“We can satisfy these requirements but need to start working with fish farming companies now so that our engineering design is totally in line with their needs.”
Adding wave energy to future fish farm designs will take time, however. AWS’s Waveswing unit isn’t forecast to be fully commercial for a decade, for example, although application to individual offshore farms should be before then.
“The point is that, if we’re to get wave energy delivering a meaningful contribution to Scotland’s net-zero targets by 2040, we need to start planning now,” said Grey. “We need a strategic roadmap for wave energy, based on proof of concept from developers and a valid business plan for the industry. Support for this isn’t going to come from venture capitalists, however. It will have to be backed first by government; only then will investors be willing to step up to take the sector forward.”
He is convinced, nevertheless, that Scottish waters have the potential to produce “hundreds of megawatts” of power.
More power for MoorPower
In Australia, meanwhile, Carnegie’s MoorPower unit is reported by the company to be nearing the completion of its commercial scale design, building on its earlier scaled demonstrator design.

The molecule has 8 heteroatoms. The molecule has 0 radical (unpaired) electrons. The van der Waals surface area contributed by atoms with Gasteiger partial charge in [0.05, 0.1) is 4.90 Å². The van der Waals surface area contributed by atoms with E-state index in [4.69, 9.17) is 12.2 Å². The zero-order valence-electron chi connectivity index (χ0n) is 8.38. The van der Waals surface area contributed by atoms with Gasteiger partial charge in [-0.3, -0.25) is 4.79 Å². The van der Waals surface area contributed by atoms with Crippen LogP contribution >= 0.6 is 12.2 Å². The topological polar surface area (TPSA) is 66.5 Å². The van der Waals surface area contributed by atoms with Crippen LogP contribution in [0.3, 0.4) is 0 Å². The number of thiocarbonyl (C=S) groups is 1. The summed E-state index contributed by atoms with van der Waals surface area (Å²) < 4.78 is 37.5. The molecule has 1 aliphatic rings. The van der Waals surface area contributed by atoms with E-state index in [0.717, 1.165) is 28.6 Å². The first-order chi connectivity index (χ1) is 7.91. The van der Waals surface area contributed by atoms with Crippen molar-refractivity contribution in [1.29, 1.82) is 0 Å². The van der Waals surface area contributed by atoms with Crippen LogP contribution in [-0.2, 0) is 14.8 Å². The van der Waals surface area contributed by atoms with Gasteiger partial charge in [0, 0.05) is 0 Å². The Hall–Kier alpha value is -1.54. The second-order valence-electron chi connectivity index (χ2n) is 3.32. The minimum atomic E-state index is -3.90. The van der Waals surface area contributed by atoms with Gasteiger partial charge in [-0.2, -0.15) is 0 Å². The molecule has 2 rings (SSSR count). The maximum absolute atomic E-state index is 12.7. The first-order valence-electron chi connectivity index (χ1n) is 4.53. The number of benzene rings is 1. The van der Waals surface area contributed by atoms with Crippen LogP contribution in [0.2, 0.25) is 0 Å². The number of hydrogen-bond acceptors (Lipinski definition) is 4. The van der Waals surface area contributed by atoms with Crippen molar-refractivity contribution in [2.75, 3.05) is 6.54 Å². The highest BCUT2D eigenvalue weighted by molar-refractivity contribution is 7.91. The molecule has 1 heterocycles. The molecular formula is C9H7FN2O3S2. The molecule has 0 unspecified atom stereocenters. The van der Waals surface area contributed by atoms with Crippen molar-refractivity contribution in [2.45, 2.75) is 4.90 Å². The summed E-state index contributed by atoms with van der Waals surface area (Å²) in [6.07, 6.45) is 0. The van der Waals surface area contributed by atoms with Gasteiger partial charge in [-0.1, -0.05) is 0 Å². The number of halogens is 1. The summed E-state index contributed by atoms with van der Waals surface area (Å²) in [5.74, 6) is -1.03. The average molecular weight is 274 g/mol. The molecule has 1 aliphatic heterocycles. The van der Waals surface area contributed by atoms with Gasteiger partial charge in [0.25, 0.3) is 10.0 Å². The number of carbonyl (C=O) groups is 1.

“Progressing both the commercial scale design and the scaled demonstrator design will ensure that that the scaled demonstrator deployed in North Fremantle meets the requirements and objectives of our commercial scale customers,” says Carnegie.
Designed for use with moored vessels, the MoorPower system is seen as a solution to the challenge of securing clean and reliable energy for offshore activities, while also reducing the reliance on diesel generation.
The MoorPower project is being supported by funding from the Blue Economy Cooperative Research Centre (CRC) in Australia and is scheduled to be delivered in collaboration with a consortium of partners, including Huon Aquaculture and Tassal Group.
The project is set to run for two more years, during which time Carnegie is committed initially to design, install and operate a scaled demonstrator from its research facility in North Fremantle. Provided this demonstration period is successful, the company is confident that its major aquaculture industry partners will be “most likely” to become the first adopters of MoorPower as a commercial product.
The development of wave power to its current stage in Scotland has been backed by close to £48m of public funding since 2014, when Wave Energy Scotland (WES) was formed at the request of the Scottish Government. This is a level of commitment which is set to continue, according to Scotland’s Net Zero Minister, Michael Matheson, who told the WES2022 conference that he believed the country has reached “exciting time for wave energy”.
“You can be assured,” he told delegates, “that the Scottish Government will continue to provide its support for the development of marine and tidal energy in the years ahead.”